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Agrilife: Dealing With Heat Stress

Many Texans work under hot, humid conditions. Summer heat is a particular hazard to agricultural producers
who work long hours under the sun. However, other people working in hot yards, gardens, kitchens or industry jobs are also exposed to these conditions.
According to Texas A&M AgriLife Extension, a hot work environment can impair safety and health. Both workers and their employers are responsible for taking steps to prevent heat stress in the workplace. Humans are warm-blooded, which means they maintain a fairly constant internal body temperature regardless of external conditions. Under moderate conditions, the brain automatically balances body heat by monitoring the warmth of the blood. However, when blood temperature exceeds 98.6 degrees F, the brain automatically takes measures to lower it. The heart pumps more blood; blood vessels expand to accommodate the increased flow; and blood begins to flow through bundles of microscopic blood vessels (capillaries) in the skin. As the blood circulates closer to the surface of the skin, excess heat is transferred to the cooler atmosphere. When the air temperature is as warm as or warmer than the skin, blood brought to the body surface cannot shed its heat to cool the body. At that point, the brain signals the sweat glands to shed fluid in the form of perspiration, which in turn cools the body as it evaporates from the skin. In humid conditions, cooling the body by sweating is more difficult because high humidity slows evaporation. Wiping sweat from the skin with a cloth also prevents cooling from evaporation. In hot, humid conditions, hard work becomes harder. The sweat glands release moisture and essential chemical compounds such as salt onto the skin. Circulatory vessels enlarge, and the heart pumps quickly to cool the blood by forcing it close to the surface. That means less blood goes to the muscles. As a result, strength declines and physical and mental fatigue sets in.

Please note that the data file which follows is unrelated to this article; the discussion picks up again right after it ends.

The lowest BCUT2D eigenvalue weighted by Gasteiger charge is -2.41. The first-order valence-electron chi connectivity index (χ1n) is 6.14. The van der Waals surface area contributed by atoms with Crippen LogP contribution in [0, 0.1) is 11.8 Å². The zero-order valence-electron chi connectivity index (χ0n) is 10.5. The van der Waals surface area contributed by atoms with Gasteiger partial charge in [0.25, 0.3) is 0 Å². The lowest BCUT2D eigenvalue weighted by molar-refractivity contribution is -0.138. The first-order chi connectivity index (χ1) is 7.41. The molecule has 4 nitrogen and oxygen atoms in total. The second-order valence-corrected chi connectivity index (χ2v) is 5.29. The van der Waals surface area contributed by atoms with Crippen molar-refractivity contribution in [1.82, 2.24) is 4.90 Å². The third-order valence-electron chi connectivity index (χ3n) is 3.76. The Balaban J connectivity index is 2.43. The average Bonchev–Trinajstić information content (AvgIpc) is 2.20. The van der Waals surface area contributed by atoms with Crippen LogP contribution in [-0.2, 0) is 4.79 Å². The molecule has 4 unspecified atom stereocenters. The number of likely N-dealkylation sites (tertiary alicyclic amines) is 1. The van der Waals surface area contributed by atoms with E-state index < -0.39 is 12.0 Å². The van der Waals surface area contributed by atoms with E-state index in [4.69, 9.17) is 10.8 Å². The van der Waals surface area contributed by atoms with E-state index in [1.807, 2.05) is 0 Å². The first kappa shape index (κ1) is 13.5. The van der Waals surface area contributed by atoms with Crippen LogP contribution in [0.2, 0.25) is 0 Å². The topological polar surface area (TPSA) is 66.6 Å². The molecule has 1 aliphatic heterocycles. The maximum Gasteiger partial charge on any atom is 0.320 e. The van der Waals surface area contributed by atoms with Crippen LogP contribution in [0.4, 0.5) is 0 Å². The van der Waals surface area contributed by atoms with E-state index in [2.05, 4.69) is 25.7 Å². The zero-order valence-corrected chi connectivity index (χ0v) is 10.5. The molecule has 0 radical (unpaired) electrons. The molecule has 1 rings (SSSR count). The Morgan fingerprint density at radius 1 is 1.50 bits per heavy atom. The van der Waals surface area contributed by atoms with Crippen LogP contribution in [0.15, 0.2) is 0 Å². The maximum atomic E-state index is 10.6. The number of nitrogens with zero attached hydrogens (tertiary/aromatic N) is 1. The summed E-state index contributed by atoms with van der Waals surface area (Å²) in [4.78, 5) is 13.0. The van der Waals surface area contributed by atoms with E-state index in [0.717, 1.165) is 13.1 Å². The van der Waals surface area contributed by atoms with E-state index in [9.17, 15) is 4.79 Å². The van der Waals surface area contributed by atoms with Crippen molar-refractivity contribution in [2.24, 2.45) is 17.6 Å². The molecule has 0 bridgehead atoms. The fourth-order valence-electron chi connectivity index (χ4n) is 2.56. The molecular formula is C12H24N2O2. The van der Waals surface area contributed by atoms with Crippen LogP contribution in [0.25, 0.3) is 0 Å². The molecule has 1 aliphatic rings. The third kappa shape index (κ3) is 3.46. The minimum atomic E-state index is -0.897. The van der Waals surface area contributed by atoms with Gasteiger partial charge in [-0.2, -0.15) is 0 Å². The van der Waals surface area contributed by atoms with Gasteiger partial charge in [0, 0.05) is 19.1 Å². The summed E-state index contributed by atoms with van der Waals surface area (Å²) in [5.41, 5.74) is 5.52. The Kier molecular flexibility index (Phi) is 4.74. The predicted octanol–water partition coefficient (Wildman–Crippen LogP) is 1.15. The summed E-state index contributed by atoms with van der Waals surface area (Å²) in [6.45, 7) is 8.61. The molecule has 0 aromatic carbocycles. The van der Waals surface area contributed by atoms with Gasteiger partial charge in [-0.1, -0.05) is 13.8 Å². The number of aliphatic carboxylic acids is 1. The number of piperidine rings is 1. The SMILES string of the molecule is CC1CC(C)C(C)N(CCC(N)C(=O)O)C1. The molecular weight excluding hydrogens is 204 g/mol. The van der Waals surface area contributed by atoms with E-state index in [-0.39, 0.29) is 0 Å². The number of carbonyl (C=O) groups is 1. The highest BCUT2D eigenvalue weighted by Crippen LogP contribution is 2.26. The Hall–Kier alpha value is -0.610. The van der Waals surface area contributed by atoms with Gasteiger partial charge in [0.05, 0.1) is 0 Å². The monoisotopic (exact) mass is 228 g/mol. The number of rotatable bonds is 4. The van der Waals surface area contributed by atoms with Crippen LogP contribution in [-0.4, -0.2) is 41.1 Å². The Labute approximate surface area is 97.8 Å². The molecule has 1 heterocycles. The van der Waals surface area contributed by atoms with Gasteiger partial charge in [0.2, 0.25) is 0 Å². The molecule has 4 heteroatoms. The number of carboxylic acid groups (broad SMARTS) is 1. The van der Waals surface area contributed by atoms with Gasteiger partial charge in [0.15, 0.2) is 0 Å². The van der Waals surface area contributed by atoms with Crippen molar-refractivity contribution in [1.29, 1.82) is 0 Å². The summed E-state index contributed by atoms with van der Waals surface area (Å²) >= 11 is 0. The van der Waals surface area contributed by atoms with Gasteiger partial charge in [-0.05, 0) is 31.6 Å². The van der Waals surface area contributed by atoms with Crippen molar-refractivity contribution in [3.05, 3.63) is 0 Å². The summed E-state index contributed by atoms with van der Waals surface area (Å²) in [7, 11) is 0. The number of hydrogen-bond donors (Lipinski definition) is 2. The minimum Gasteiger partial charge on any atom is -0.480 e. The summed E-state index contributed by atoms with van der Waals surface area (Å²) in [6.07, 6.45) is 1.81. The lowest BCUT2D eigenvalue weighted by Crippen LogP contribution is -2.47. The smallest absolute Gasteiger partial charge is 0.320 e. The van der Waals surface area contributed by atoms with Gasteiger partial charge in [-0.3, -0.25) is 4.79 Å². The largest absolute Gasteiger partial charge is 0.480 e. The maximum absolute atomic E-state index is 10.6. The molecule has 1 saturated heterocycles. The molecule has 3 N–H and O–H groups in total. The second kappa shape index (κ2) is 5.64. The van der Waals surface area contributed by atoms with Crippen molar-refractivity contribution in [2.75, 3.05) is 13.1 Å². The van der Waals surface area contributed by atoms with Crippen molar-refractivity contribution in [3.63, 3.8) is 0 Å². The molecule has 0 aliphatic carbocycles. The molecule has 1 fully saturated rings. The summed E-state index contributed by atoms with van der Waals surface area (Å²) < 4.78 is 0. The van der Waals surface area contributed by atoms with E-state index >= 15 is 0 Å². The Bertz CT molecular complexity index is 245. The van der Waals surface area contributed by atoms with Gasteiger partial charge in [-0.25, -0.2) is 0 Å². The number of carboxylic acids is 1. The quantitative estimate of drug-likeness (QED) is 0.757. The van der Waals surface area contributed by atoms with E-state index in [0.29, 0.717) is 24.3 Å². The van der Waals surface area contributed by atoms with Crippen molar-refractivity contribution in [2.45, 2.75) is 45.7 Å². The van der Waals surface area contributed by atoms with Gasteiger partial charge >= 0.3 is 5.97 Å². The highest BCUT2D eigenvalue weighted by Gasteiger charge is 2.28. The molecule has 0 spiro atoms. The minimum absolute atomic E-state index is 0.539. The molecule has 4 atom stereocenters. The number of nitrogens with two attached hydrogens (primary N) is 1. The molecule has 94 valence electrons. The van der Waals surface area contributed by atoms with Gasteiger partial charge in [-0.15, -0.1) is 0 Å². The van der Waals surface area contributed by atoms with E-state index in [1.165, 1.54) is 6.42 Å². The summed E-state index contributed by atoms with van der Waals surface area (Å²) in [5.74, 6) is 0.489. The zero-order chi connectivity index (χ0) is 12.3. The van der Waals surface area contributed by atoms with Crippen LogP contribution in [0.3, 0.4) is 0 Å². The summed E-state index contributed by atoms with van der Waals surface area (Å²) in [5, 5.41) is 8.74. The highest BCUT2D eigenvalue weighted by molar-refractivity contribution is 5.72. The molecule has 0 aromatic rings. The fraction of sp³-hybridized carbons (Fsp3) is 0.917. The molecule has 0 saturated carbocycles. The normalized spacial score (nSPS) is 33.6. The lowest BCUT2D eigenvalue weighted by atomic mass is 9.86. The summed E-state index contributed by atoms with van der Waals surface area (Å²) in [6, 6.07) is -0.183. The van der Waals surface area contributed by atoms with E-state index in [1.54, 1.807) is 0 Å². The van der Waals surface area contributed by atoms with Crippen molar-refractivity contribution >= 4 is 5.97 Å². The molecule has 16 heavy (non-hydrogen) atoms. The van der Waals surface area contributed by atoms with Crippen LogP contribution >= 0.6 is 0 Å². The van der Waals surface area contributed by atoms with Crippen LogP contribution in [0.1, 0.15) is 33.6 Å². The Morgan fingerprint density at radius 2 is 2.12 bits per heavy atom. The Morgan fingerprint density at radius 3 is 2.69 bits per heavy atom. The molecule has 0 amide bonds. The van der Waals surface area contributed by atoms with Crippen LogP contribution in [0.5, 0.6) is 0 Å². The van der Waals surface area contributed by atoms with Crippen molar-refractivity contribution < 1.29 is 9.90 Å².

Safety Problems

Certain safety problems are common in hot working conditions. Slippery, sweaty hands, dizziness and fogged safety glasses can cause workers to hurt themselves or others. They can also be burned by accidental contact with hot objects and surfaces in these environments. Workers and supervisors alike must protect themselves from heat-induced irritability, carelessness and distraction, which can impair their physical and mental performance.